There are eight major rail systems in the Kuala Lumpur Sentral hub, not to mention all the city buses that stop at the station and dedicated buses and cabs to Genting Highlands from KL Sentral. There is the KLIA Express Rail Link, Putra LRT, KTM Intercity, KTM Commuter, KL Monorail, KLIA Transit, Star LRT and upcoming MRT extensions – all of them within a single building.
Additionally, those who prefer to drive around the city from KL Sentral will have access to all the major trunk roads such as Jalan Tun Sambanthan, Jalan Istana, Jalan Bangsar, Jalan Syed Putra and Jalan Damansara. There are also the highways New Pantai Expressway (NPE), Lebuhraya Mahameru and Federal Highway.
International travellers will be able to enjoy the thrill of living the KL city life while still being only half an hour away from the Kuala Lumpur International Airport (KLIA) with the KLIA Express Rail Link. You can even check-in for their flights from the station itself, because of the Global Destination Code of XKL given by the International Air Travel Association (IATA) to KL Sentral hub.
Sentral Suites is the last piece of residential development inside KL Sentral. Besides having close proximity with the vast choices of transportation offered in KL Sentral, Sentral Suites offers modern design with greenery from the street level up to the podium and all the way to the Sky Gardens. With that, Sentral Suites makes a good contender for both savvy investors and city home owners.
Adding fun to the transit hub is the Nu Sentral Mall almost next door, a transit lifestyle mall that touts the best of boutique brands and culinary delights. Comprising of 7 storeys and 1.2 million sq ft with integrated greenery, this is the place where commuters can cool their heels and experience the Malaysian lifestyle.
The KL Sentral transit hub was built to be a world class transportation hub. The station currently serves approximately a million passengers per day. It is expected to serve 1.5 million passengers daily by mid-2017. Compare this to the USD$4 billion World Trade Centre transit hub in New York, opened in March 2016 which is projected to serve 250,000 commuters daily and millions of visitors annually.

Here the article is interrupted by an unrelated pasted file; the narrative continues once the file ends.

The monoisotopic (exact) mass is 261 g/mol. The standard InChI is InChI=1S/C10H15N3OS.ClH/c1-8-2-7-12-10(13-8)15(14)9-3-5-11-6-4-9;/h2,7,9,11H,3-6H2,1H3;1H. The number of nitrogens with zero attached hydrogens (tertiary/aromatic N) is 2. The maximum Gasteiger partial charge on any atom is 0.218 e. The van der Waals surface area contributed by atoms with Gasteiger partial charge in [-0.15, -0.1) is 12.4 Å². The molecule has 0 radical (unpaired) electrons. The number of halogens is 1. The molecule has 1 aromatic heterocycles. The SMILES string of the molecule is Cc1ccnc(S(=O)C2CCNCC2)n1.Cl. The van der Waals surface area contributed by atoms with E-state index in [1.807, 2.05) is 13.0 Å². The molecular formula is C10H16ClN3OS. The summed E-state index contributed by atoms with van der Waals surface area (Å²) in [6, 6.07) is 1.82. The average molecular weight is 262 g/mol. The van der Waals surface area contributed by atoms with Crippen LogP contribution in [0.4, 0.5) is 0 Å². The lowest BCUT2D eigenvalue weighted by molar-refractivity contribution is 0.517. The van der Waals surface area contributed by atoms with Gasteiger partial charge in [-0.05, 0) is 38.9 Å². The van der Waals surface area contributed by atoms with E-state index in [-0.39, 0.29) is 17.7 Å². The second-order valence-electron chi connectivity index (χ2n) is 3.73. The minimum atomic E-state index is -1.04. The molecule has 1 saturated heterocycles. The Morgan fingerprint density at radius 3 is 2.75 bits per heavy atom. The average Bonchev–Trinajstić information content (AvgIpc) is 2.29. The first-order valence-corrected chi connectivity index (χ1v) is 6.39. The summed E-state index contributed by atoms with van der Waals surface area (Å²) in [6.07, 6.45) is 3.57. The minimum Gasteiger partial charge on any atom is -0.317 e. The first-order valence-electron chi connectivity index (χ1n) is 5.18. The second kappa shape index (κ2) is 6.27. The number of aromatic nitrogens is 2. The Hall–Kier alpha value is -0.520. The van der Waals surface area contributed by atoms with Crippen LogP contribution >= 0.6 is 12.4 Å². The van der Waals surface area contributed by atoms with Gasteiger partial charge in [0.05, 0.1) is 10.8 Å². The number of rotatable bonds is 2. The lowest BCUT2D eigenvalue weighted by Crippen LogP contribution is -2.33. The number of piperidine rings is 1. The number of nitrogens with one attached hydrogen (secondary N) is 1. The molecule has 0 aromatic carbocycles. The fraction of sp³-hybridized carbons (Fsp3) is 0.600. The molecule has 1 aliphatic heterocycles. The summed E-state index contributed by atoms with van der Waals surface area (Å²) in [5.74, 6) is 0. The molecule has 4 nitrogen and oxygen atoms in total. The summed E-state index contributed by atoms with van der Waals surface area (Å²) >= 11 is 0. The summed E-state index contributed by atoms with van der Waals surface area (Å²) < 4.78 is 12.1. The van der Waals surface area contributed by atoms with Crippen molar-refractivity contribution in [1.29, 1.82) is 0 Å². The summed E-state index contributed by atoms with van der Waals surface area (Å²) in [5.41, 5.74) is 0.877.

Living in a convenient spot can save money and time. Both things that I like 🙂
Click here to find out more about the details and facilities of Sentral Suites KL.
Living in KL is fun, if you’re a city kind of person. Moving to KL was a dream come true of mine.
There is a wide range (like, super wide) of income disparity between KL-ites. Some people make a few hundred a month. Some people make a few hundred thousand a month.
This guide draws on my experience when I was living in KL. As a benchmark, I was a single female in early 20s, with a job that netted me about RM3000 a month. I moved out from my parents’ house for good at around 22 – and I remember this as I started my Masters during this time – and have been happily living by myself ever since. I lived in Serdang, Old Klang Road, and PWTC area. Now I live in Ipoh (Related: Ipoh and KL living cost comparison).
If you are moving out for the first time, be prepared to know how much you actually need before you can even consider it.
Fun fact: I was an exchange student to Nagoya, Japan. 1 year in 2005/06. Went to high school and stayed with a host family. Japan is like my second home. It feels welcoming, familiar. I was happy to go back there recently, even if it was just for 4 days.
This was my fourth trip to Japan, and first through Kansai Airport. 4 days was way too short, but I took what I could. This is my budgeting for the trip, costing ~RM2500, covering Osaka and Kyoto. Read on for savings tips and travel recommendations 🙂